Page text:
The Rangers are a .560 team (14-11) in 2013 when Yu Darvish starts.

They are a .587 team (61-43) when he doesn’t.

Beats me.

It’s just strange.  Darvish is an absolute beast.  I get emails from some of you every five days asking if I’d write an article on his Cy Young chances, which I suppose I’d consider if I cared at all about league awards.  I know people who aren’t really baseball fans (no, really, I do) who will stop down in the opponents’ half during Darvish starts just to watch his video game stuff dance and dart and explode.

On the one hand, the ultimate results when Darvish takes the ball seem like an exercise in You Can’t Predict Ball.

But on the other, there’s the shutdown inning opportunities that seem too frequently to start with a Darvish walk, the trouble he’s had all season with the bottom third of the order, the home run log that’s populated by Dewayne Wise, David Ross, Matt Dominguez, Matt Dominguez again, Don Kelly, Didi Gregorius, John Jaso, a flagging Travis Hafner, Brett Gardner, Jayson Nix, Brandon Barnes, Michael Bourn, Kole Calhoun, Carlos Corporan, and only six other hitters who you’d probably count as legitimate home run threats.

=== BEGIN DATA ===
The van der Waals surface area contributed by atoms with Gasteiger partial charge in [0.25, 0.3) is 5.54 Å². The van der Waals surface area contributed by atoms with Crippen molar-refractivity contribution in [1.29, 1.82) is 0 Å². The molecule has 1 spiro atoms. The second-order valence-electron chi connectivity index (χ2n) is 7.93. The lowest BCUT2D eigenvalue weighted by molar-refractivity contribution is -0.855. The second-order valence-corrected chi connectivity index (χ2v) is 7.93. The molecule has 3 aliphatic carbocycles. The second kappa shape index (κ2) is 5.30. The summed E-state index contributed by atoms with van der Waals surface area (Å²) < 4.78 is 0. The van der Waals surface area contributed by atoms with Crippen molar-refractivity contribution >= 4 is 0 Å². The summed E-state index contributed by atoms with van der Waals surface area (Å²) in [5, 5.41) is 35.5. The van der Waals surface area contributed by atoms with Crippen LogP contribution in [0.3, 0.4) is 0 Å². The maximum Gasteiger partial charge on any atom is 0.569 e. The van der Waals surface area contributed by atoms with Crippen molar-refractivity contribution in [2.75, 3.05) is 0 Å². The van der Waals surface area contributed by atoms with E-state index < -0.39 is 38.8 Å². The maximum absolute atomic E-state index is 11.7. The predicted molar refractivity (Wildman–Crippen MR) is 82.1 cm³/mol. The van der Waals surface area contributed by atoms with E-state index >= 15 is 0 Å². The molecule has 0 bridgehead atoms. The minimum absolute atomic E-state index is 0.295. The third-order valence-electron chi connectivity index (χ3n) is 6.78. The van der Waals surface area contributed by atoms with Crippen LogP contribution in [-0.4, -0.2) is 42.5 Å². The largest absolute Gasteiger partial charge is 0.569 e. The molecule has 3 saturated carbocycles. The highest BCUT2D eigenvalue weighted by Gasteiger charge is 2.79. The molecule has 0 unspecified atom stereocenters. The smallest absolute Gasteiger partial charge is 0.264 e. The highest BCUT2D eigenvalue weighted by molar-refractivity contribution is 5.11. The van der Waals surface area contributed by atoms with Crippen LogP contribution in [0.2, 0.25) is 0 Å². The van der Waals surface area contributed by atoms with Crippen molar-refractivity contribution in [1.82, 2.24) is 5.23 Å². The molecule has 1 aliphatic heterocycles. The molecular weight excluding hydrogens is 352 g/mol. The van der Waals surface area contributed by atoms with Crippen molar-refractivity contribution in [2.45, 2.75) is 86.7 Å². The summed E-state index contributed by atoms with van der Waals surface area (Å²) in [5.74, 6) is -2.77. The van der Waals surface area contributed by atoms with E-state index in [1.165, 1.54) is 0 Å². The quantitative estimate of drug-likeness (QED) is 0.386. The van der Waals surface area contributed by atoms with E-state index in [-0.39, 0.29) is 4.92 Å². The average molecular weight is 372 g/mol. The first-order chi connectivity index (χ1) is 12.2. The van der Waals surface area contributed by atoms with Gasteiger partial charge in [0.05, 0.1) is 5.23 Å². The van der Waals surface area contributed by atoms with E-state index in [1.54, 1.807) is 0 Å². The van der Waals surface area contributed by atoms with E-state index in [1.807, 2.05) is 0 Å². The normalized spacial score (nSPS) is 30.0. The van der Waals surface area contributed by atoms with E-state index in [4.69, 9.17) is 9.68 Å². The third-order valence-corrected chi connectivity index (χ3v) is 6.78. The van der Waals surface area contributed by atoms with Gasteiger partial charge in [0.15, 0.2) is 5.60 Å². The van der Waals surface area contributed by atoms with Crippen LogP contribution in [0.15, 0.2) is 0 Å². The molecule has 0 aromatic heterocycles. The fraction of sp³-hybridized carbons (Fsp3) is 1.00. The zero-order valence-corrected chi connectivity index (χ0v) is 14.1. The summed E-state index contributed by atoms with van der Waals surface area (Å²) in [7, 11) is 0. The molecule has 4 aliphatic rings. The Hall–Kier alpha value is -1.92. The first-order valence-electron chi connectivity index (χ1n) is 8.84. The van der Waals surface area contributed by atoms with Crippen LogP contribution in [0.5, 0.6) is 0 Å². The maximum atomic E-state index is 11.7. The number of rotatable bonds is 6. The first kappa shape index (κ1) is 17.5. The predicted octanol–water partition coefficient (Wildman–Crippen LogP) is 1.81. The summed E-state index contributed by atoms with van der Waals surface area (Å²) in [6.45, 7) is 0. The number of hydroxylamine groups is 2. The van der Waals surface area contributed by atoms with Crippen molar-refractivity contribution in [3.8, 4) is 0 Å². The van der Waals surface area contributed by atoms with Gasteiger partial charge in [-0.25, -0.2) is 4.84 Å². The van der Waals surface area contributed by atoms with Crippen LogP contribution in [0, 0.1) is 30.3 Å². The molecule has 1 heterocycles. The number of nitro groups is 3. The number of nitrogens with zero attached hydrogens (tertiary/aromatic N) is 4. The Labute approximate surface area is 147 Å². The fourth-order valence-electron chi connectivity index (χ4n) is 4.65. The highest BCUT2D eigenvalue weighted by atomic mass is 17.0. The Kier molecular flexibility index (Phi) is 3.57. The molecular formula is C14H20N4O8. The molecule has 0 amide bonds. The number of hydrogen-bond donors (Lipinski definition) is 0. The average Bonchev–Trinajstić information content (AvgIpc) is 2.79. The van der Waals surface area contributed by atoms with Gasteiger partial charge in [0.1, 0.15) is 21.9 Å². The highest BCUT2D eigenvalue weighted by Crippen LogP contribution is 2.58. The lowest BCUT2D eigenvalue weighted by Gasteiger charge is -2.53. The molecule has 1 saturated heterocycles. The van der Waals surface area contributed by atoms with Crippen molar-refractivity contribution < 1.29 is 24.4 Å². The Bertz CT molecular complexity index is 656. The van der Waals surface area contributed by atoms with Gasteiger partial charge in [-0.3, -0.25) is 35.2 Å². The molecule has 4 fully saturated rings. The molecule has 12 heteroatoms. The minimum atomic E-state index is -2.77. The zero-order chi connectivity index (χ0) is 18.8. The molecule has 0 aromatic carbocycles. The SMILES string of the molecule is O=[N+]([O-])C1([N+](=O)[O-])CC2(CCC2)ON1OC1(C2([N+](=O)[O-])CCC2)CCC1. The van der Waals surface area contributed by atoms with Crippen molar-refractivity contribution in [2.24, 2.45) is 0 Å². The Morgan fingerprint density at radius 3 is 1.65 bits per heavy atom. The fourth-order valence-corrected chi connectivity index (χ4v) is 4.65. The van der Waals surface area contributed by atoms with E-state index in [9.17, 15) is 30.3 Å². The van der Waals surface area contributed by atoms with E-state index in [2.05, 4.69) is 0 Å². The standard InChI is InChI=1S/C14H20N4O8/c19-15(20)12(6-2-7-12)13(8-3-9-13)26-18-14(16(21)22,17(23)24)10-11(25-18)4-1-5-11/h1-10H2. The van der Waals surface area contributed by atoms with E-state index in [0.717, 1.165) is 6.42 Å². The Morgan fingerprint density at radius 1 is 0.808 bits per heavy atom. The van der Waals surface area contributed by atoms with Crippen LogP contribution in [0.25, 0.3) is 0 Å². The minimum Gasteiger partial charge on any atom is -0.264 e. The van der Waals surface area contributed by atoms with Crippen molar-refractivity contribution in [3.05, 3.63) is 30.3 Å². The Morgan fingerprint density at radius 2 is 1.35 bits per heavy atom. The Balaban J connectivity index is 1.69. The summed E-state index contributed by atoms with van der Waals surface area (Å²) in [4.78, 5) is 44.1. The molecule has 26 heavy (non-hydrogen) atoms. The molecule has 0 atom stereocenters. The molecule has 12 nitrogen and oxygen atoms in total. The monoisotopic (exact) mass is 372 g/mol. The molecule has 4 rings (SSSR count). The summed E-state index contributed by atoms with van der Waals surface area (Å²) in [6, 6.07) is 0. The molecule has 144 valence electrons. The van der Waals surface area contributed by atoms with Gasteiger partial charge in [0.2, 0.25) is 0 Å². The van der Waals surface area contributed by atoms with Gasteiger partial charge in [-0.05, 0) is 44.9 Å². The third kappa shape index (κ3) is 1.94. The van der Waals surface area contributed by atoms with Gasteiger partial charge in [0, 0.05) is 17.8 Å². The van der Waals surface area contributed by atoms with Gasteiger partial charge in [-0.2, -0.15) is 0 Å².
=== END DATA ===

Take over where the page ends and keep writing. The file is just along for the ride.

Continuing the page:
Do you ever wonder how good Matt Garza would be if he had Yu Darvish’s stuff?

Do you?

Garza’s mound temperament isn’t perfect, but I kinda like imagining Darvish if he had some of that.

Can he make that different?  Can he make that better?  Is that possible?

Isn’t it fair to say Garza’s stuff plays up at least a little bit because of it?

Is it fair to ask whether Darvish’s stuff actually plays down, at least from time to time?

What he did in the bottom of the seventh to Dayan Viciedo (strikeout swinging) and pinch-hitter Jeff Keppinger (strikeout swinging) and Alejandro De Aza (pop to shortstop), with men on first and third and nobody out, was pure beast mode.

But he’s also the guy who walked rookie Avisail Garcia on five pitches to start that inning and then surrendered a line drive single to rookie Conor Gillaspie on an 0-2 pitch, sending Garcia to third to cook up the mess that he eventually got out of.

A .560 team when Yu Darvish starts.

A .587 team when (in order of frequency) Derek Holland, Justin Grimm, Nick Tepesch, Alexi Ogando, Martin Perez, Matt Garza, Josh Lindblom, Ross Wolf, Matt Harrison, or Travis Blackley starts.

Pitcher wins are not direct functions of pitcher effectiveness.  Obviously, team wins when a pitcher starts aren’t either, as the bullpen factors into every no-decision, by definition.

But is it fair to expect an ace to reach for that next gear when given a lead, when facing the bottom third, when the instant situation calls for a beast to put everyone in the same uniform on his back?

He’s my second favorite Rangers pitcher ever.  I want him to be more.


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